Life Lessons Learned from Healing Your Relationship with Food

By Michelle May, M.D.

Eat, Learn, Live

Like many of you, I was captivated by the book Eat, Pray, Love, a woman’s exploration of “the art of pleasure in Italy, the art of devotion in India and, in Indonesia, the art of balancing the two.” And like many of you, I will see the movie (starring Julia Roberts as Elizabeth Gilbert) with friends, followed by a great Italian meal with wine and intense discussion about our own spiritual and romantic journeys.

The theme of self-discovery and balance of the body, mind, heart, and spirit has been an important part of my own story and the stories of many of the people I’ve met through my work. Unlike Elizabeth, most people who participate in an Am I Hungry? Mindful Eating Program or read Eat What You Love, Love What You Eat  don’t set out with such a clear understanding of the transformation ahead. They are simply sick of their eat-repent-repeat cycle and wish to heal their relationship with food. Many soon discover that restoration of their instinctive eating cycle is the beginning of their personal path to wholeness.

How can this be? Well, as one of my own teachers said, how you do anything is how you do everything. In other words, how we eat is simply a metaphor for how we live. As you learn to eat what you love and love what you eat, you discover that the lessons also apply to the rest of your life.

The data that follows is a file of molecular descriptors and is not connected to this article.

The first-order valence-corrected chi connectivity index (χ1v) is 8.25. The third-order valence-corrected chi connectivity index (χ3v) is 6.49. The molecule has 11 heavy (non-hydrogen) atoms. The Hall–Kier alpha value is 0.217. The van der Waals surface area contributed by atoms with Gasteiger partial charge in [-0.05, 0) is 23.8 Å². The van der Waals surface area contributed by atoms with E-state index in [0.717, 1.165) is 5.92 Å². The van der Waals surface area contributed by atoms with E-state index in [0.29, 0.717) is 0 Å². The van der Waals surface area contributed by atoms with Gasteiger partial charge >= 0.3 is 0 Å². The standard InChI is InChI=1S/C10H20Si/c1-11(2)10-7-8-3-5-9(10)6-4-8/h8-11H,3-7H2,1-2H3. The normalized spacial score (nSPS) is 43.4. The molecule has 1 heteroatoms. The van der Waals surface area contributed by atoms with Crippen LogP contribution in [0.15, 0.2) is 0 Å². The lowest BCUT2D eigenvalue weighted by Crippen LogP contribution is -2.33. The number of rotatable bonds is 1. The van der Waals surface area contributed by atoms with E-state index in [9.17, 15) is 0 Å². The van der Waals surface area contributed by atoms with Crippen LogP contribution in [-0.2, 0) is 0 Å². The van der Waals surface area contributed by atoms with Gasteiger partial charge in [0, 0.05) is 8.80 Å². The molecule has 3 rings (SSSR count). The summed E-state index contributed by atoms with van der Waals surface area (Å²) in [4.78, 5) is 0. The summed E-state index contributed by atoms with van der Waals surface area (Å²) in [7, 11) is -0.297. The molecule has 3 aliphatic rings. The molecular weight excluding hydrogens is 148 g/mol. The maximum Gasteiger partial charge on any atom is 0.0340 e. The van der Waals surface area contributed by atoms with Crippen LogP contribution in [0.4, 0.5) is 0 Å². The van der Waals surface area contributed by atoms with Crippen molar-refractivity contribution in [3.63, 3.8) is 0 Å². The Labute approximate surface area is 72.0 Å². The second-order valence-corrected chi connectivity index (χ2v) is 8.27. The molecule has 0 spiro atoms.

Happy friends at dinning table

Here are just a few of the many truths that I’ve learned and shared:

  • Transformation occurs when the pain of staying the same outweighs the discomfort of change.
  • The answers are inside, not out.
  • You have within you the amazing capacity to recognize and meet the deepest needs of your body, mind, heart, and spirit.
  • Food (money, work, perfection, etc.) cannot do that for you.
  • Our greatest struggles often provide our greatest lessons.
  • Guilt leads to shame and paralysis. Regret leaves the door open for learning.
  • All or nothing thinking leads to all or nothing. The truth lies somewhere in the middle.
  • Mindfulness allows us to fully experience what is present in the now.
  • Sensuous enjoyment of food leads to pleasure and contentment.
  • Deprivation leads to distraction and obsession.
  • Quality trumps quantity every time.
  • Self-care is a necessity not a luxury.
  • Knowing what to do isn’t the same thing as knowing how to do it.
  • Asking for help is a sign of strength, not weakness.

So grab a friend, share a meal, and explore the life lessons you’ve learned through healing your relationship with food.

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